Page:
If a Notice of Correction is flagged up on your account, your credit report will be manually assessed instead of scanned by a computer.

While it won't stop your credit score from dropping, it'll give lenders the chance to look at why a payment has been missed.

However, this isn’t a sure fire way to improve your chances of being accepted for a loan, credit card or mortgage, as there’s no obligation for lenders to take the notice into account.

Some applications are also automatically rejected if they require someone to manually check them.

The Sun wants to Make Universal Credit Work

UNIVERSAL Credit replaces six benefits with a single monthly payment.

One million people are already receiving it and by the time the system is fully rolled out in 2023, nearly 7 million will be on it.

But there are big problems with the flagship new system – it takes 5 weeks to get the first payment and it could leave some families worse off by thousands of pounds a year.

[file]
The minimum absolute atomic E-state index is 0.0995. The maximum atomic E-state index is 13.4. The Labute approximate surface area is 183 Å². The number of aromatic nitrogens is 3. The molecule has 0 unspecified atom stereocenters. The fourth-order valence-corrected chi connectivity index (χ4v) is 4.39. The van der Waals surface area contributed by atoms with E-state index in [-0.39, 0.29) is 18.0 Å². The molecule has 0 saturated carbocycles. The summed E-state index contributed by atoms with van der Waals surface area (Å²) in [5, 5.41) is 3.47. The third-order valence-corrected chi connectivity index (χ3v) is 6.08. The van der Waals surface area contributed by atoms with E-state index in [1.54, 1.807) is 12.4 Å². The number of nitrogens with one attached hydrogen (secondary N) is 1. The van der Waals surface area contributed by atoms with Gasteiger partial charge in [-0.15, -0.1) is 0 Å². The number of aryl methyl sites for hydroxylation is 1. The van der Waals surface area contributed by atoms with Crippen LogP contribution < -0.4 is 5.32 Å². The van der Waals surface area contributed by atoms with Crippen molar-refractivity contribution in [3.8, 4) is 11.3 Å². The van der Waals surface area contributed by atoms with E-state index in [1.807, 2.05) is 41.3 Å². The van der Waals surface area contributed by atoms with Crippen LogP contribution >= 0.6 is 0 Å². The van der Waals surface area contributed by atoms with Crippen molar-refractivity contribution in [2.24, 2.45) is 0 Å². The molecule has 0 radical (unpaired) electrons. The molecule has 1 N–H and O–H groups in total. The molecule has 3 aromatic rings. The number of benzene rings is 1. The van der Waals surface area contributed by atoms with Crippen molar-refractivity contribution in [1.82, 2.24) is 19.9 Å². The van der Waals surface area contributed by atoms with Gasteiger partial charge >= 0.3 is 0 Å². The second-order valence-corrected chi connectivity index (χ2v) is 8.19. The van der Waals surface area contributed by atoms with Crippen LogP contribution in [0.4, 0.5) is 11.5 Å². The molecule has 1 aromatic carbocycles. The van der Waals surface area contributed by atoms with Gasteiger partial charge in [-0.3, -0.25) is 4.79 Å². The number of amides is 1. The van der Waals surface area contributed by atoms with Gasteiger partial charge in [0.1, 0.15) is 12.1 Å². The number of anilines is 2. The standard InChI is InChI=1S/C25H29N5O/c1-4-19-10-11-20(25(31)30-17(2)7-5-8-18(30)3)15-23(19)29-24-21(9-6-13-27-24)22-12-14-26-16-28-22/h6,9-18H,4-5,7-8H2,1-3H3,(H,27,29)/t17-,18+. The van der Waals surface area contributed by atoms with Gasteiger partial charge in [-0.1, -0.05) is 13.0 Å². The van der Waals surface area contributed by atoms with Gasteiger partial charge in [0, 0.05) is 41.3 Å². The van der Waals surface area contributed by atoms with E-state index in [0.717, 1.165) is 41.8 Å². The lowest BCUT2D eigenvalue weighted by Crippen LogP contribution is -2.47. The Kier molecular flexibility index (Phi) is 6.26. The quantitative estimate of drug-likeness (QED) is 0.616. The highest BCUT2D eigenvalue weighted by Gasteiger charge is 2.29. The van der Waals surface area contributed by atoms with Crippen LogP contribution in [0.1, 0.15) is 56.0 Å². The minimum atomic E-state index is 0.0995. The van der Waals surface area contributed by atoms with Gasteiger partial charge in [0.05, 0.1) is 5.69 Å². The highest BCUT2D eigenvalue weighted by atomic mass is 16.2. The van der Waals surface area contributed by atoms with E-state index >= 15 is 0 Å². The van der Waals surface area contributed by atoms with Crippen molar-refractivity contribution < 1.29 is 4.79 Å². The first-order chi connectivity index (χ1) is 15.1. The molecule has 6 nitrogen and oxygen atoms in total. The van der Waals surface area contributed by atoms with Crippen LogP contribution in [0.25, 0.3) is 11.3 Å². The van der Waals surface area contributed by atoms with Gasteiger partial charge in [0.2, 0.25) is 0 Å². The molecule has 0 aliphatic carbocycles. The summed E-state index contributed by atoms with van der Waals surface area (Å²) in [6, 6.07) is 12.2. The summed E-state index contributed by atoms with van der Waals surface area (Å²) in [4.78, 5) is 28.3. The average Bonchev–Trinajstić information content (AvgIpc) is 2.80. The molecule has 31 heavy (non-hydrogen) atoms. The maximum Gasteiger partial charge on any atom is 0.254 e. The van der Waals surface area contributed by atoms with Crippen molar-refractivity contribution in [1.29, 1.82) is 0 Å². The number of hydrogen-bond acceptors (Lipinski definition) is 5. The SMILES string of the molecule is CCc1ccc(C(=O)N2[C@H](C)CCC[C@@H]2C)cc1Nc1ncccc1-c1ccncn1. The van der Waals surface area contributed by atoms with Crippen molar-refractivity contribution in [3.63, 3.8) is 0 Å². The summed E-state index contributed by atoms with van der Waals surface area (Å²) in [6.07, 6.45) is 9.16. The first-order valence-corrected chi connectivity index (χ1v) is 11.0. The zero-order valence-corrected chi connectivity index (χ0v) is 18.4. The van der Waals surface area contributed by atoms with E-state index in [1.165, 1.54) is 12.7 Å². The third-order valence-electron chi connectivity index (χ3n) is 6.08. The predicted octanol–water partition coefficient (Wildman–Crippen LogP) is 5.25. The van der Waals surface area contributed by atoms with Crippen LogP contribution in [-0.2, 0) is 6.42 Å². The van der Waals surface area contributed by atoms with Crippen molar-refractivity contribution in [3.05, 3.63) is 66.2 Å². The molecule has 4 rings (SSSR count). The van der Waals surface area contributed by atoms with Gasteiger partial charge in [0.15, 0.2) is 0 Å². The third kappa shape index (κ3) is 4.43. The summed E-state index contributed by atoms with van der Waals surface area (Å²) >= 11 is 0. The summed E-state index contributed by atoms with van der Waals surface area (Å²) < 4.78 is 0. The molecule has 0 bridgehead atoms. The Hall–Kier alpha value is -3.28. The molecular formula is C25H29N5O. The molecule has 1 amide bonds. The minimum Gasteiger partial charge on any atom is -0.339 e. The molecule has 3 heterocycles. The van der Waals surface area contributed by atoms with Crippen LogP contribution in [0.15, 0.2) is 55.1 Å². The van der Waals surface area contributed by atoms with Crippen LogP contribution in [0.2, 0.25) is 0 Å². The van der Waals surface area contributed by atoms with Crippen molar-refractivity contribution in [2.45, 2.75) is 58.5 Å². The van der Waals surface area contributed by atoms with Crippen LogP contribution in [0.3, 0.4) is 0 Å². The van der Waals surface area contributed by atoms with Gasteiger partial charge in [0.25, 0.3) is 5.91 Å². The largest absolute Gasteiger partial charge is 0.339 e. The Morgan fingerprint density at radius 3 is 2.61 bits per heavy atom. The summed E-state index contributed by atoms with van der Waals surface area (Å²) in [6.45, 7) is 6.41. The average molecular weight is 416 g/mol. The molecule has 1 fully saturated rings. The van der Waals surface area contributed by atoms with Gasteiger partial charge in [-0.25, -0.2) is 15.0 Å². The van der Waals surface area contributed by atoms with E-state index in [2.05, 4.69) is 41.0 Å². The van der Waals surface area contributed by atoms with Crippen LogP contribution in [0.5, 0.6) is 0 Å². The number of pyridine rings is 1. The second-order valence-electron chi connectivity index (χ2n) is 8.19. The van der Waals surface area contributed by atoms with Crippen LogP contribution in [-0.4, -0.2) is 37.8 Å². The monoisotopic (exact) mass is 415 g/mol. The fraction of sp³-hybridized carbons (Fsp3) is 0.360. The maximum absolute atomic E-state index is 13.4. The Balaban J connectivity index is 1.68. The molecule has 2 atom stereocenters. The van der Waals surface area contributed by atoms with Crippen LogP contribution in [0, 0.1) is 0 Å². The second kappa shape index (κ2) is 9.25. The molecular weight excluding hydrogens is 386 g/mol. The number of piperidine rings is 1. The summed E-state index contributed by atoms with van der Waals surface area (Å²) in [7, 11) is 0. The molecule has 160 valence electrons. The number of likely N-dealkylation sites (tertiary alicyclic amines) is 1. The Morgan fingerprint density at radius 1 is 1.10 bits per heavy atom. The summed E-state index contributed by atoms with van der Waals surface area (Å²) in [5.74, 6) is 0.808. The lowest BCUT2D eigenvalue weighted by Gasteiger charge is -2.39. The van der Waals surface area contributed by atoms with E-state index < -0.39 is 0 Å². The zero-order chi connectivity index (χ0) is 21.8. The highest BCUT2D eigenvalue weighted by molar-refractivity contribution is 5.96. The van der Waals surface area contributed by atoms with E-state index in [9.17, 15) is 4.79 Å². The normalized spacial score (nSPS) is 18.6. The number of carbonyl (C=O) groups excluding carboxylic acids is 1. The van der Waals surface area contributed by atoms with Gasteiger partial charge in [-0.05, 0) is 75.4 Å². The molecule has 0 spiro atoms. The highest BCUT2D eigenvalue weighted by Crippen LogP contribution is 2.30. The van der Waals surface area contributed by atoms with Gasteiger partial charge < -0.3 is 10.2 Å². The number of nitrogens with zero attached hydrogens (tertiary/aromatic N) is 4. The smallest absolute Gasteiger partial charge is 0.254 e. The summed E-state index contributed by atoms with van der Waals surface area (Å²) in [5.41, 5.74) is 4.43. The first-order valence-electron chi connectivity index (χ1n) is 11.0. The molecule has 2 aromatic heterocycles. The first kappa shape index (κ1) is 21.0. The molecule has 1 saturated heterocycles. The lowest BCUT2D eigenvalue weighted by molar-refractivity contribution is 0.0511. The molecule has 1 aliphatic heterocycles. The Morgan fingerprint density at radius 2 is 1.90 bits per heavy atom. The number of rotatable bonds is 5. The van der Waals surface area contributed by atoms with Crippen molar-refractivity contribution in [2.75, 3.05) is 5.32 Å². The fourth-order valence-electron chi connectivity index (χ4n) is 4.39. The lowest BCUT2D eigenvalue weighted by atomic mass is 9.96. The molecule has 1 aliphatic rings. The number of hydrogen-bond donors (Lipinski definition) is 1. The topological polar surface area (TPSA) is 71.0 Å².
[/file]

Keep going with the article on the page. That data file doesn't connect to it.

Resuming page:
And while working families can claim back up to 85 per cent of their childcare costs, they must find the money to pay for childcare upfront – we’ve heard of families waiting up to 6 months for the money.

Working parents across the country told us they’ve been unable to take on more hours – or have even turned down better paid jobs or more hours because of the amount they get their benefits cut.

It’s time to Make Universal Credit work. We want the government to:

Get paid faster: The Government must slash the time Brits wait for their first Universal Credit payments from five to two weeks, helping stop 7 million from being pushed into debt.